What really attracted me to building a deck building game to represent the airborne mission at Normandy was two things. First is the building part. Each paratrooper dropped alone through the dark. Gathering dispersed troopers together is critical to the mission success. Deck building creates this feeling well while also representing the lack of complete control of your forces. Even when a larger force had been gathered the local commander had to respond to the threats or opportunities with the forces they had at hand. Since the force could be strung out along multiple fields separated by those damn hedgerows, who was at hand was frequently who was in range of the sound of your voice. As forces become engaged they then move out of your control while they are engaged or recovering. But become available again later. Second is the disorganization. As the Axis split your formation or wound and capture your troops you add disorganized cards. Adding disorganized cards to your hand which are of no use is a really effective way to create chaos and tension; disrupting your carefully laid plans. The paratroopers on D-Day were probably the most highly trained troops ever for one specific mission. But no plan survives contact with the enemy. I hope the Deck Building mechanic brings this to life for you.
I go to the Essen game fair every other year with Max and we usually go on a side trip to historic battlefields beforehand. In 2012, we went to the Hurtgen Forest of which I knew little about. While I consider myself well versed in 18th century history, if an amateur, I would have to yield (although it kills me) that Max is the better World War II historian. Our tour guide really made the battle and the war come alive and I embarked on a World War II obsession for the last couple years. My son and I had also embarked on a Halo obsession and as part of that I had designed a Halo based card game prototype (still waiting to hear back from you Hasbro). At that point we started planning our 2014 Essen trip and D-Day was definitely on my agenda (of course I had to sacrifice and also go to Paris for my wife, the trials of being me).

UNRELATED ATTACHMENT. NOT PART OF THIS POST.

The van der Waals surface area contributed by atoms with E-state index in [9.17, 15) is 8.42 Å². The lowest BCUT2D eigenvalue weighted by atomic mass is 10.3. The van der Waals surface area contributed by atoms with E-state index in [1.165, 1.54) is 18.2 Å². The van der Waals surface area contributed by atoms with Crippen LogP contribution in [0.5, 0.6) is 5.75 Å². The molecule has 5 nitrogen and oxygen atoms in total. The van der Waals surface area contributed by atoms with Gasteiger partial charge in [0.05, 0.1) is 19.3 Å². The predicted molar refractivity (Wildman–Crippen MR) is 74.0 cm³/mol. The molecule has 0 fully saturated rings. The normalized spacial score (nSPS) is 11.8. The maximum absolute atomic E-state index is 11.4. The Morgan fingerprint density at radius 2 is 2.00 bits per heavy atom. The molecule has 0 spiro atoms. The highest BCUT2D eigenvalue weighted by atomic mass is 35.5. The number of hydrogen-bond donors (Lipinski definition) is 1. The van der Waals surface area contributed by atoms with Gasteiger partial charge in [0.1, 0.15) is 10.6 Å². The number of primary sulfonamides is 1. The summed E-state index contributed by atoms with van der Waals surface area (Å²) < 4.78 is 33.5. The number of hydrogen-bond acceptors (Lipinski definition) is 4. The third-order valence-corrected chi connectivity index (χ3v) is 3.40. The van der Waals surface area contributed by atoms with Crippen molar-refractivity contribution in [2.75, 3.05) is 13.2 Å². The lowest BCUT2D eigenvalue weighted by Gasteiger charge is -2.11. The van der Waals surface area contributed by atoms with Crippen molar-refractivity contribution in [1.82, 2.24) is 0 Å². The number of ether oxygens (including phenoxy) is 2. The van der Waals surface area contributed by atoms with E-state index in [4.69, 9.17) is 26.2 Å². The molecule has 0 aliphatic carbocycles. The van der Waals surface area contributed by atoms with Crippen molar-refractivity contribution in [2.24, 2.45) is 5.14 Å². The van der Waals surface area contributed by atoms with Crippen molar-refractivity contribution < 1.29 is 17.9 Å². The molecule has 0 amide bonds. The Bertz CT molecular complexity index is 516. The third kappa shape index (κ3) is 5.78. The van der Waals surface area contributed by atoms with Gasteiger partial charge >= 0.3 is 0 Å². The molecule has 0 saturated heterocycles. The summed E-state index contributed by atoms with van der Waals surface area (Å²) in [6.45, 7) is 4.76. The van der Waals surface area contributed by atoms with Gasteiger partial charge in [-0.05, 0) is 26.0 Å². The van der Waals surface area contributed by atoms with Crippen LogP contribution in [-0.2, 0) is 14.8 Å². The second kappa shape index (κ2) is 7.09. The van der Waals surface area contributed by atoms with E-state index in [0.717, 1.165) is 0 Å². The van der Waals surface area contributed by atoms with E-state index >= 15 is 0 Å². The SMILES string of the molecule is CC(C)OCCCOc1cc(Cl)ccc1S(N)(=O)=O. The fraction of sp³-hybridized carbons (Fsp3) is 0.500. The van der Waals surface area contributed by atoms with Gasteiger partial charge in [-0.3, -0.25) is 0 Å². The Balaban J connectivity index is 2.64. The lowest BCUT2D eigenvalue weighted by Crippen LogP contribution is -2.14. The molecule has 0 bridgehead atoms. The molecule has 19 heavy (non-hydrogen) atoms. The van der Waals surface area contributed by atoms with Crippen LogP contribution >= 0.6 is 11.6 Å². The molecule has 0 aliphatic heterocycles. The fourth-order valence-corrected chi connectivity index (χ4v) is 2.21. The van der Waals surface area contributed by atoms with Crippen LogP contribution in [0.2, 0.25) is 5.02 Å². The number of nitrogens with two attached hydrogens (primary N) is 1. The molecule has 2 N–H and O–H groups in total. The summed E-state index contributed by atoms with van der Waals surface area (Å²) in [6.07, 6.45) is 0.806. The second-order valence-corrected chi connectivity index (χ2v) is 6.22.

So the D-Day research began in earnest. Of course, I had to relieve on of my favorite movies, “The Longest Day”, and read voraciously (which hopefully my wife doesn’t ever count up the number of books we now own). Looking at after action reports, it was interesting that the Allies viewed the paratrooper drop as not a huge success, since they did not capture all their objectives and it was chaos. The Axis view viewed that chaos as a huge success because it really hindered their coordination, communication, and movement. As a war gamer it is very hard to model the chaos of war. We all like to move our counters and have complete control. As a military reenactor, I have found that trying to command even a small group of men to do even simple tasks, even when we know we are not under real fire, is incredibly difficult. And just getting them to all line up on time can be a challenge. I really wanted to capture this effect in a game and look at the challenges of the small unit commanders who have to split their effort between gathering their forces, scouting their enemy, and achieving their objectives. I hope I have done that in Airborne Commander in a way that honors those who were there.